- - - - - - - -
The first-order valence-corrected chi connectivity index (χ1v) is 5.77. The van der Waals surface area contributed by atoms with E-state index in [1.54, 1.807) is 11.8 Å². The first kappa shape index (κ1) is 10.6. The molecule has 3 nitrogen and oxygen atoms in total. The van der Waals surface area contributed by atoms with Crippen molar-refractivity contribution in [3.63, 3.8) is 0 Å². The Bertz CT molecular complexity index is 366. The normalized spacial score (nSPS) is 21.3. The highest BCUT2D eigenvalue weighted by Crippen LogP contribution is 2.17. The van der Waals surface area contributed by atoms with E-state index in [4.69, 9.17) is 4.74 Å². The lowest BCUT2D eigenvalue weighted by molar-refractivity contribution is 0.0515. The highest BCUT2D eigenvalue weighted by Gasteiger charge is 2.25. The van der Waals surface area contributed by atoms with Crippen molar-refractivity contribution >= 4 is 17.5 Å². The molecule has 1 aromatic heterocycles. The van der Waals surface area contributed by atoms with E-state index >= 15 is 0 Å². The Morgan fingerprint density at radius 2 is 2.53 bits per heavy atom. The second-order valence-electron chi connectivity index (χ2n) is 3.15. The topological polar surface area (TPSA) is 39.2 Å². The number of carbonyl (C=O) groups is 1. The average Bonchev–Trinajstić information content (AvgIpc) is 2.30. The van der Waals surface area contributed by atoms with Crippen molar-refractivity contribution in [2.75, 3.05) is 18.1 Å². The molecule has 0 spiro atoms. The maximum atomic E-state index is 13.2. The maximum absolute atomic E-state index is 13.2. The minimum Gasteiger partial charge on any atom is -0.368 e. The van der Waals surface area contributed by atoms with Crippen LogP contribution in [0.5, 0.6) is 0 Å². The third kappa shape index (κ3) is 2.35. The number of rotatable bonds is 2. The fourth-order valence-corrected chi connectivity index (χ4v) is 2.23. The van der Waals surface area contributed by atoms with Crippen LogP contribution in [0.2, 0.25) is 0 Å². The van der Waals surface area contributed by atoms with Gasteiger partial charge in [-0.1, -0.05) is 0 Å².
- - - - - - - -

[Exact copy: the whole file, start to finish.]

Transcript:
The first-order valence-corrected chi connectivity index (χ1v) is 5.77. The van der Waals surface area contributed by atoms with E-state index in [1.54, 1.807) is 11.8 Å². The first kappa shape index (κ1) is 10.6. The molecule has 3 nitrogen and oxygen atoms in total. The van der Waals surface area contributed by atoms with Crippen molar-refractivity contribution in [3.63, 3.8) is 0 Å². The Bertz CT molecular complexity index is 366. The normalized spacial score (nSPS) is 21.3. The highest BCUT2D eigenvalue weighted by Crippen LogP contribution is 2.17. The van der Waals surface area contributed by atoms with E-state index in [4.69, 9.17) is 4.74 Å². The lowest BCUT2D eigenvalue weighted by molar-refractivity contribution is 0.0515. The highest BCUT2D eigenvalue weighted by Gasteiger charge is 2.25. The van der Waals surface area contributed by atoms with Crippen molar-refractivity contribution >= 4 is 17.5 Å². The molecule has 1 aromatic heterocycles. The van der Waals surface area contributed by atoms with E-state index >= 15 is 0 Å². The Morgan fingerprint density at radius 2 is 2.53 bits per heavy atom. The second-order valence-electron chi connectivity index (χ2n) is 3.15. The topological polar surface area (TPSA) is 39.2 Å². The number of carbonyl (C=O) groups is 1. The average Bonchev–Trinajstić information content (AvgIpc) is 2.30. The van der Waals surface area contributed by atoms with Crippen molar-refractivity contribution in [2.75, 3.05) is 18.1 Å². The molecule has 0 spiro atoms. The maximum atomic E-state index is 13.2. The maximum absolute atomic E-state index is 13.2. The minimum Gasteiger partial charge on any atom is -0.368 e. The van der Waals surface area contributed by atoms with Crippen LogP contribution in [0.5, 0.6) is 0 Å². The third kappa shape index (κ3) is 2.35. The number of rotatable bonds is 2. The fourth-order valence-corrected chi connectivity index (χ4v) is 2.23. The van der Waals surface area contributed by atoms with Crippen LogP contribution in [0.2, 0.25) is 0 Å². The van der Waals surface area contributed by atoms with Gasteiger partial charge in [-0.1, -0.05) is 0 Å².